England vs New Zealand: Assessment of the English Team, Part 1

The 2015 ICC Cricket World Cup is underway and a much-anticipated match will take place in Wellington on 20th February when co-hosts New Zealand take on England. Just ahead of this fixture, sparkling wines from the two nations will also compete, this time in a blind tasting dubbed the “Battle of the Bubbles“.  Ahead of what promises to be a fascinating contest we look at the strengths and weaknesses of the English Team wines, beginning with, in alphabetical order, the first six.


1. Ambriel, English Reserve, NV

Ambriel’s debut was only in 2013, but managed to achieve International recognition the following year. The English Reserve NV is a demi-sec style based on Pinot Noir grapes from the estate’s first harvest in 2010. Production was only 1,000 bottles, so known to only a handful of critics and consumers. Verdict: selectors showing admirable faith by taking this gamble on highly promising, but as yet unproven youth.

2. Bluebell, Hindleap Blanc de Blancs, 2010

This was Bluebell’s fourth vintage under the direction of Kiwi Kevin Sutherland. Made from 100% Chardonnay this is an outstanding wine complex, fresh and refined, with a good record at International level. Verdict: New Zealand will regret letting Sutherland slip through their fingers as this one woos the crowd.

3. Camel Valley, White Pinot, 2010

Sam Lindo won UK winemaker of the year award for the second time in 2010 and this Blanc de Noirs won a Silver medal at the 2013 Decanter World Wine Awards. Stainless steel ferment and no MLF give this wine delicate floral aromas and bright fresh fruit and acidity. Verdict: Proven performer; great reputation. On the day will its extra age produce a duller or more complex player than we saw a few years ago?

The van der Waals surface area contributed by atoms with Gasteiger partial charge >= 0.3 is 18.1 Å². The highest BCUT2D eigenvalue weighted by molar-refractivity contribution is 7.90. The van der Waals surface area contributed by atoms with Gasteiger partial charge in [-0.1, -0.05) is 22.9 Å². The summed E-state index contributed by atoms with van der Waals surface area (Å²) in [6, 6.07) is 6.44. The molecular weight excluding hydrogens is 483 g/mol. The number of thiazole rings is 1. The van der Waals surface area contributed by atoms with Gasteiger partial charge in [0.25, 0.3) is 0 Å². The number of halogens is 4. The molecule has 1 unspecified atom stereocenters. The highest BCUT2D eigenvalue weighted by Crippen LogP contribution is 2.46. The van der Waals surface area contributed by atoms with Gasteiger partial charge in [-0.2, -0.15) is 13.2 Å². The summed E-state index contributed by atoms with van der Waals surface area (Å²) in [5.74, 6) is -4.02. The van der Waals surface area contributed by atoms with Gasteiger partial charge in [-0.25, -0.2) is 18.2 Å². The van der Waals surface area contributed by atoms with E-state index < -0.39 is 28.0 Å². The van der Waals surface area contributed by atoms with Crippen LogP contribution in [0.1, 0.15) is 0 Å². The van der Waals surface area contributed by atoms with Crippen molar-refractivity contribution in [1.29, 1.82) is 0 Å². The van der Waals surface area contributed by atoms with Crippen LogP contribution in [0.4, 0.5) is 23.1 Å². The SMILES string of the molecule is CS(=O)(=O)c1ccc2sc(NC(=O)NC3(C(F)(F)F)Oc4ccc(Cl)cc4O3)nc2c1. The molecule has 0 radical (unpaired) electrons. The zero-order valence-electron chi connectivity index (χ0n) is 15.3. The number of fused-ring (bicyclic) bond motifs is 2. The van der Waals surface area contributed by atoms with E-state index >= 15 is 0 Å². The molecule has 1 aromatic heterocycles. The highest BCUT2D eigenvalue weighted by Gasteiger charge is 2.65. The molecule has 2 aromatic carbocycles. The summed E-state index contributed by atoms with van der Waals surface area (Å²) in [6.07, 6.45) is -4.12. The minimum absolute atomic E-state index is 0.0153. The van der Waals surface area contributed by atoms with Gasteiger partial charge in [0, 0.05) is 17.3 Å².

4. Coates & Seely, Blanc de Blancs, NV

From the brains behind Britagne, this 100% Chardonnay burst onto the scene in 2012 to great acclaim.  Verdict: Poised, suave and deftly constructed, reminiscent of Mark Nicholas playing at Southampton. Sure to have some big supporters, but may divide opinion.

5. Hambledon, Classic Cuvée, NV

First released in 2014, this is already a modern classic. International honours from Bollicine del Mondo in 2015. Verdict: Hambledon is not only the birthplace of modern commercial English winemaking but also The Cradle of Cricket. Its impeccable pedigree should help it pile plenty of runs on the scoreboard.

6. Henners, Brut Reserve, 2010

Plenty of awards for Henners with this Pinot Noir/Pinot Munier blend using fruit from their first harvest. Fresh acidity and creamy ripe red fruits should lead to a long finish. Verdict: Balanced, elegant, think Ted Dexter playing at Hove. Expect to see a big score unless there’s a lack of concentration on the day.